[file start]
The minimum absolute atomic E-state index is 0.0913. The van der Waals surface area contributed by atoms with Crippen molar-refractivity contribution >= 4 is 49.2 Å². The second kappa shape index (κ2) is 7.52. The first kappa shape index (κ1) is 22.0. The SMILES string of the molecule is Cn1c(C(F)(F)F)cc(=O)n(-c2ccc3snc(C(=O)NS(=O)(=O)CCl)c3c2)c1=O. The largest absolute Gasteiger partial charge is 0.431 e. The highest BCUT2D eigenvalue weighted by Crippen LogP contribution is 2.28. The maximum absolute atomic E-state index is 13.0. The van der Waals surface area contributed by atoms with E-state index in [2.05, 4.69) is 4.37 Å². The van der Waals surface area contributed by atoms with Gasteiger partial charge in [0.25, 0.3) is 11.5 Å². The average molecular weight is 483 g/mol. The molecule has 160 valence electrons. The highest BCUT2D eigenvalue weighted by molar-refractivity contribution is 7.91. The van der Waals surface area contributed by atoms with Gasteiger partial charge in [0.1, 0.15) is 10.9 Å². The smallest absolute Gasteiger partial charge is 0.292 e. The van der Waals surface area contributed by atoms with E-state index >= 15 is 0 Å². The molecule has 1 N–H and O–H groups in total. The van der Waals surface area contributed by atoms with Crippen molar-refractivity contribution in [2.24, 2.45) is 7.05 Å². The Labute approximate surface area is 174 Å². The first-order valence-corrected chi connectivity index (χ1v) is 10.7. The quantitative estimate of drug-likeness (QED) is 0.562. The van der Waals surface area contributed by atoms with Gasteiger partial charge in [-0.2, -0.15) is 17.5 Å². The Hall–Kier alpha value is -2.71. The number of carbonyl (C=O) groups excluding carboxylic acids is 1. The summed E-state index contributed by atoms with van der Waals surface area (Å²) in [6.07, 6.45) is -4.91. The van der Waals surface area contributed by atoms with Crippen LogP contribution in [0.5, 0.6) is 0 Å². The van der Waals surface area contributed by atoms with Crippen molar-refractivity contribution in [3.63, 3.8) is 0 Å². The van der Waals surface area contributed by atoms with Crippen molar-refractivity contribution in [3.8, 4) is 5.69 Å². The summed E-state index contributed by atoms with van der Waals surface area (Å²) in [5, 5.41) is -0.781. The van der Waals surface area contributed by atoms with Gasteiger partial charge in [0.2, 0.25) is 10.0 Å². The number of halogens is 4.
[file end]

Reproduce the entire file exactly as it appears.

The minimum absolute atomic E-state index is 0.0913. The van der Waals surface area contributed by atoms with Crippen molar-refractivity contribution >= 4 is 49.2 Å². The second kappa shape index (κ2) is 7.52. The first kappa shape index (κ1) is 22.0. The SMILES string of the molecule is Cn1c(C(F)(F)F)cc(=O)n(-c2ccc3snc(C(=O)NS(=O)(=O)CCl)c3c2)c1=O. The largest absolute Gasteiger partial charge is 0.431 e. The highest BCUT2D eigenvalue weighted by Crippen LogP contribution is 2.28. The maximum absolute atomic E-state index is 13.0. The van der Waals surface area contributed by atoms with E-state index in [2.05, 4.69) is 4.37 Å². The van der Waals surface area contributed by atoms with Gasteiger partial charge in [0.25, 0.3) is 11.5 Å². The average molecular weight is 483 g/mol. The molecule has 160 valence electrons. The highest BCUT2D eigenvalue weighted by molar-refractivity contribution is 7.91. The van der Waals surface area contributed by atoms with Gasteiger partial charge in [0.1, 0.15) is 10.9 Å². The smallest absolute Gasteiger partial charge is 0.292 e. The van der Waals surface area contributed by atoms with E-state index >= 15 is 0 Å². The molecule has 1 N–H and O–H groups in total. The van der Waals surface area contributed by atoms with Crippen molar-refractivity contribution in [2.24, 2.45) is 7.05 Å². The Labute approximate surface area is 174 Å². The first-order valence-corrected chi connectivity index (χ1v) is 10.7. The quantitative estimate of drug-likeness (QED) is 0.562. The van der Waals surface area contributed by atoms with Gasteiger partial charge in [-0.2, -0.15) is 17.5 Å². The Hall–Kier alpha value is -2.71. The number of carbonyl (C=O) groups excluding carboxylic acids is 1. The summed E-state index contributed by atoms with van der Waals surface area (Å²) in [6.07, 6.45) is -4.91. The van der Waals surface area contributed by atoms with Crippen LogP contribution in [0.5, 0.6) is 0 Å². The van der Waals surface area contributed by atoms with Crippen molar-refractivity contribution in [3.63, 3.8) is 0 Å². The van der Waals surface area contributed by atoms with Crippen molar-refractivity contribution in [3.8, 4) is 5.69 Å². The summed E-state index contributed by atoms with van der Waals surface area (Å²) in [5, 5.41) is -0.781. The van der Waals surface area contributed by atoms with Gasteiger partial charge in [0.2, 0.25) is 10.0 Å². The number of halogens is 4.